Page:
Richard glover and Richard Osman
Richard Glover, Richard Osman
Richard Osman
Book signing time
Two great minds, Richard Glover and Richard Osman
Richard Osman
Richard Osman

There was a very captive audience at Richard Osman’s lunch

At one of the largest Dymocks Literary lunches, organised by the mercurial Judy Benson, Richard Osman was interviewed by Richard Glover, who is the subject of the next literary lunch.

To people who are devotees of British television and games shows Osman is a knowledgable and familiar face. He cohosts the game show Pointless, which can be seen on commercial television.

He has appeared on other shows as a guest panellist such as  Would I Lie To You, QI and the like. In his media career he came late to writing his successful crime novels, the latest being entitled The Last Devil To Die. Whilst many people attend book clubs, these inhabitants live in a peacful  retirement village, four of whom get together to investigate unsolved murders in their Thursday Murder Club.

There is talk that a movie will be made, but Richard Osman stayed away from such discussions.

Osman is very closen to his mother who lives in a retirement village which may or may not be the setting  of the Thursday Murder Club.

When he visits his mother he reassures her that none of the characters in his books are based on her, whilst she quizzes him on the latest celebrities he has encountered.

The other guests of the village ostensibly eshew the publicity the book has attracted,  though they in fact love the attention.

When he visits his mother her elderly, timid and sometimes frail friends suggest to Osman the most ghastly and blood stained murder plots.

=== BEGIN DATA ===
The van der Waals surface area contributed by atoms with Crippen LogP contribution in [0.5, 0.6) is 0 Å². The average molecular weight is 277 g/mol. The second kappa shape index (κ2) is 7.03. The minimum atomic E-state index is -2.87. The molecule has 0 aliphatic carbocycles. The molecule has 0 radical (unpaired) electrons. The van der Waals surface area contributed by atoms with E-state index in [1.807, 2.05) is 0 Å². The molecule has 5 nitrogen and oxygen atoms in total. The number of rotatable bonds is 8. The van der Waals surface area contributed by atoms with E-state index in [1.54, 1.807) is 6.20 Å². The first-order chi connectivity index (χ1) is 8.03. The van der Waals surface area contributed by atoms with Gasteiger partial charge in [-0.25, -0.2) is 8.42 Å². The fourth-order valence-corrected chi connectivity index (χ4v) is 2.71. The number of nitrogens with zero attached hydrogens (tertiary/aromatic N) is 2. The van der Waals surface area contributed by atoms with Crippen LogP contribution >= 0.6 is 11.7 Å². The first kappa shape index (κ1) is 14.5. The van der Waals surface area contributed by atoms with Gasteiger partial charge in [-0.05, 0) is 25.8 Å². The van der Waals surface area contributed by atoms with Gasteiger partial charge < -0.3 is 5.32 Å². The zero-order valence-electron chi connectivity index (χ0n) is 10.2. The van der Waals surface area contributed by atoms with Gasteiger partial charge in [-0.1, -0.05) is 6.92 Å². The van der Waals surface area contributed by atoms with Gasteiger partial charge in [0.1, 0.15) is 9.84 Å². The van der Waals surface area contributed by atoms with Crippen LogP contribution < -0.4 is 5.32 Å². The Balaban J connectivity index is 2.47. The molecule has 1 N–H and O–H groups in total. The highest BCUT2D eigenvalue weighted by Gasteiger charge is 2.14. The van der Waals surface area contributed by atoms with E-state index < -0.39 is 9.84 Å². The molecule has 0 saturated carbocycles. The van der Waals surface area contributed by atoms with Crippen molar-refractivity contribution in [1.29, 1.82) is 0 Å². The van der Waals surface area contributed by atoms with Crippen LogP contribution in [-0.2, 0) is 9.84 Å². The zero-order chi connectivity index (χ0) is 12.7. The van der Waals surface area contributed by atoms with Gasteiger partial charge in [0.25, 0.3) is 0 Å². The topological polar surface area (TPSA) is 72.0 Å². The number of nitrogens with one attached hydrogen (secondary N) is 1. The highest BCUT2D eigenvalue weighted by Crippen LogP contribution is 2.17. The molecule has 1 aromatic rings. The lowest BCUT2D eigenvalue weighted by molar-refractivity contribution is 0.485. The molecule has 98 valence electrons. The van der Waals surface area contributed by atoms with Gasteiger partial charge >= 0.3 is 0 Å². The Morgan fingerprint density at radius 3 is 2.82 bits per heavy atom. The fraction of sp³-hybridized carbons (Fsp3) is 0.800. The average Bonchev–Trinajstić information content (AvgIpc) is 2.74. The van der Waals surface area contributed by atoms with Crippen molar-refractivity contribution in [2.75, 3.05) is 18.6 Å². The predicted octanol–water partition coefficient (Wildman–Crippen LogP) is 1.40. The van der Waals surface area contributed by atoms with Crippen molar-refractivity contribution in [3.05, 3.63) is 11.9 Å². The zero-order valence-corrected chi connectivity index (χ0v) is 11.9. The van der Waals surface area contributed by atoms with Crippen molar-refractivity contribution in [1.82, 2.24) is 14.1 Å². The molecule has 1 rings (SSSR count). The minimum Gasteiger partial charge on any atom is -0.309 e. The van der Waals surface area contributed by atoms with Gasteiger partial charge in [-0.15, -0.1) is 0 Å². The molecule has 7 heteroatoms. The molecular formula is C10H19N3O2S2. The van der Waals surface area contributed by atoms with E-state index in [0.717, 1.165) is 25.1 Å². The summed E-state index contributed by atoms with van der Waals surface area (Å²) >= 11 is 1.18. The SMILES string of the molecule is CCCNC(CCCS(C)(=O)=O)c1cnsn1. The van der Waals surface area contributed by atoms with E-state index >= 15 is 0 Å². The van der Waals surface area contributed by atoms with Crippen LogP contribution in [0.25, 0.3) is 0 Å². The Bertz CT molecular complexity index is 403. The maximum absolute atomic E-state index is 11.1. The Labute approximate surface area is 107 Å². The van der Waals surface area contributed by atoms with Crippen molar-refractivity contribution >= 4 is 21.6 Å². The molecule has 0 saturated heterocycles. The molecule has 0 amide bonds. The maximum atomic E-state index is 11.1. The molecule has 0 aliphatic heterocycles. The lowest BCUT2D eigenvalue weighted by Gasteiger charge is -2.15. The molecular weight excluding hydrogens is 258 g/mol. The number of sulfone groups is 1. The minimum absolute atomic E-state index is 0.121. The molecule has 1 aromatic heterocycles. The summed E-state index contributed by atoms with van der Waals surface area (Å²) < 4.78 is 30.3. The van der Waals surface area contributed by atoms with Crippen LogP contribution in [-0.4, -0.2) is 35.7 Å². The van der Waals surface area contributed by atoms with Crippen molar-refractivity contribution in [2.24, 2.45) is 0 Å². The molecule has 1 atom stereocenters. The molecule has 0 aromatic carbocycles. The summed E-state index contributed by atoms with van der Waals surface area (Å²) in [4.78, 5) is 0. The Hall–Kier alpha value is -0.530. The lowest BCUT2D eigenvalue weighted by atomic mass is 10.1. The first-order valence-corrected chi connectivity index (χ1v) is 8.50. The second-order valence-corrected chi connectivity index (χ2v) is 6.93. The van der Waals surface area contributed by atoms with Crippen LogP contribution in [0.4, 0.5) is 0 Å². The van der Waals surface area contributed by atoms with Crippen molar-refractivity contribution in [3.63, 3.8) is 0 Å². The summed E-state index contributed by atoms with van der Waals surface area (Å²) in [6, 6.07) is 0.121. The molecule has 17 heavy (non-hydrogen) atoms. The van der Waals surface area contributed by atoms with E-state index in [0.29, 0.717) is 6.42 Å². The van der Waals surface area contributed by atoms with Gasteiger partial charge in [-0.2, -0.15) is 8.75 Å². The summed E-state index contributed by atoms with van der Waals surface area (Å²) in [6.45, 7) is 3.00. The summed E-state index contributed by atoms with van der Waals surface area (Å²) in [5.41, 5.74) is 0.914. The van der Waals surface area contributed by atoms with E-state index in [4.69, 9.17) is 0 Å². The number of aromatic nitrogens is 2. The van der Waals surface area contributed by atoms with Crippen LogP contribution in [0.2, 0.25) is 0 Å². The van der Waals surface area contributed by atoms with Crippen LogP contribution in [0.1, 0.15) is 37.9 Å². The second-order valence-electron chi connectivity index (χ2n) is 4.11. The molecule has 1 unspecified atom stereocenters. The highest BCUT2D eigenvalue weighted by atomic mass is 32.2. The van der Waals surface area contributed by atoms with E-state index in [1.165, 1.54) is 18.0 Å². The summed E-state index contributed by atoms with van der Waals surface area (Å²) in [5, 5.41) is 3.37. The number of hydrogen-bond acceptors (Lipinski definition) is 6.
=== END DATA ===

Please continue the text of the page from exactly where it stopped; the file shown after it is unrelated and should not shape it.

Osman went on to say that many cultures revere their elders and include them as an integral part of their family, in western society we shove the elderly in to retirement villages where they become  invisible. Senior citizens feel it in public transport and the like, where people see right through them as if they had no identity.

Who better to solve murder mysteries then four ‘invisible’ and underrated friends.

Osman witnessed a number of people who had various forms  of dementia, yet retained a highly evolved skill, perhaps learned in childhood. Accordingly one of his characters Steven is severely disabled by dementia, yet is a brilliant chess player.

Osman opined that these people have had rich lives and are vessels of history which we do not extract.

Osman treats his characters with a warmth, respect, charm and wit which are of-course vfirtues that Osman possesses.

He was asked why his books are popular in countries that have nothing to do with British culture.

Osman believed that the books were so popular, because they were so strongly British. He stated that he could only write what he knew about and that was peculiarly British.

Osman was asked how he wrote his books and he said that he tried to write a thousand words in the evening and they would become chapters, which gave him a sense of achievement.

Therefore his books have short chapters!

Members of the audience couldn’t help but suggest storylines.

One guest said that she was a member of a book club and a gym club. She asked how could they be combined to create a crime novel?

Osman jokingly replied that if he were a member of a gym club he would be too tired to commit a murder. Furthermore there are several instruments in a gym that could kill you but they are not subtle enough to create a mystery plot.

Another guest, who questioned their mortality, predicted who would die first, who would die second and so on.

Osman replied that if she prediicted the order of deaths and she survived, she would be the prime suspect.

Osman was astonished at the size of the luncheon guests and asked if he could photograph the gathering as it was one of the largest luncheons he had attended. He whipped out a small camera from his jacket and took two photos.

His warmth, wit and charm continued at his book signing alongside Richard Glover who spoke at length to people who purchased his book Best Wishes.

Text and photos by Ben Apfelbaum